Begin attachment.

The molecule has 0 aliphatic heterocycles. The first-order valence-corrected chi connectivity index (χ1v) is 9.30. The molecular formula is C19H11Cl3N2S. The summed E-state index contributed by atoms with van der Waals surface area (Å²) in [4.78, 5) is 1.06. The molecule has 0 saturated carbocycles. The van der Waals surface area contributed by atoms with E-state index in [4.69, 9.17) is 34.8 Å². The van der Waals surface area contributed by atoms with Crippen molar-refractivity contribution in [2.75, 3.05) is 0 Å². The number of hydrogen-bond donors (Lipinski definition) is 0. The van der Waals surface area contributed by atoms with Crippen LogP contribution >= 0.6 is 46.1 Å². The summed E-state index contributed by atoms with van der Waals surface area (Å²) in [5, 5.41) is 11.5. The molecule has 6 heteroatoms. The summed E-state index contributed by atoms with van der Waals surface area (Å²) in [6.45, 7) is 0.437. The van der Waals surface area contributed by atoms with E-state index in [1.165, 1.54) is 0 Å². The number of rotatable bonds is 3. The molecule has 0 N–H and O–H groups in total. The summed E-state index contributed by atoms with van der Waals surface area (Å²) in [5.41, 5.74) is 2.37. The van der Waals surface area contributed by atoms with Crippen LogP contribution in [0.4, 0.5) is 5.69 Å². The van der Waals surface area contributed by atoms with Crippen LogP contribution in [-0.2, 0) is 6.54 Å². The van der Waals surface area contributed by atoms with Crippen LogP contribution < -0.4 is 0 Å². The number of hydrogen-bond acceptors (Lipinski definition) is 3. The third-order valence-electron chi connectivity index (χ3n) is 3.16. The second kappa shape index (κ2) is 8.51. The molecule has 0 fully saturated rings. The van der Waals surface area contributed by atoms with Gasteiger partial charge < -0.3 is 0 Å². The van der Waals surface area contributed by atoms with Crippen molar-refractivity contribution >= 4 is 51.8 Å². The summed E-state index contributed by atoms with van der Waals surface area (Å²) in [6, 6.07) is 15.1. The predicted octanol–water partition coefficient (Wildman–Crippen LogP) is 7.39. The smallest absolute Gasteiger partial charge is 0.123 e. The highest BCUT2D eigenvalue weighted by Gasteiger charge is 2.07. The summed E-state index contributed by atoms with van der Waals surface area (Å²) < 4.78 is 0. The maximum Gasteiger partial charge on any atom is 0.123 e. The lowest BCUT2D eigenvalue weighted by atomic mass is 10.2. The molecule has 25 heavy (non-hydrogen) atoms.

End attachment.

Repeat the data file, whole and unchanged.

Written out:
The molecule has 0 aliphatic heterocycles. The first-order valence-corrected chi connectivity index (χ1v) is 9.30. The molecular formula is C19H11Cl3N2S. The summed E-state index contributed by atoms with van der Waals surface area (Å²) in [4.78, 5) is 1.06. The molecule has 0 saturated carbocycles. The van der Waals surface area contributed by atoms with E-state index in [4.69, 9.17) is 34.8 Å². The van der Waals surface area contributed by atoms with Crippen molar-refractivity contribution in [2.75, 3.05) is 0 Å². The number of hydrogen-bond donors (Lipinski definition) is 0. The van der Waals surface area contributed by atoms with Crippen LogP contribution >= 0.6 is 46.1 Å². The summed E-state index contributed by atoms with van der Waals surface area (Å²) in [5, 5.41) is 11.5. The molecule has 6 heteroatoms. The summed E-state index contributed by atoms with van der Waals surface area (Å²) in [6.45, 7) is 0.437. The van der Waals surface area contributed by atoms with E-state index in [1.165, 1.54) is 0 Å². The number of rotatable bonds is 3. The molecule has 0 N–H and O–H groups in total. The summed E-state index contributed by atoms with van der Waals surface area (Å²) in [5.41, 5.74) is 2.37. The van der Waals surface area contributed by atoms with Crippen LogP contribution in [0.4, 0.5) is 5.69 Å². The van der Waals surface area contributed by atoms with Crippen LogP contribution in [-0.2, 0) is 6.54 Å². The van der Waals surface area contributed by atoms with Crippen LogP contribution < -0.4 is 0 Å². The number of hydrogen-bond acceptors (Lipinski definition) is 3. The third-order valence-electron chi connectivity index (χ3n) is 3.16. The second kappa shape index (κ2) is 8.51. The molecule has 0 fully saturated rings. The van der Waals surface area contributed by atoms with Gasteiger partial charge < -0.3 is 0 Å². The van der Waals surface area contributed by atoms with Crippen molar-refractivity contribution >= 4 is 51.8 Å². The summed E-state index contributed by atoms with van der Waals surface area (Å²) in [6, 6.07) is 15.1. The predicted octanol–water partition coefficient (Wildman–Crippen LogP) is 7.39. The smallest absolute Gasteiger partial charge is 0.123 e. The highest BCUT2D eigenvalue weighted by Gasteiger charge is 2.07. The summed E-state index contributed by atoms with van der Waals surface area (Å²) < 4.78 is 0. The maximum Gasteiger partial charge on any atom is 0.123 e. The lowest BCUT2D eigenvalue weighted by atomic mass is 10.2. The molecule has 25 heavy (non-hydrogen) atoms.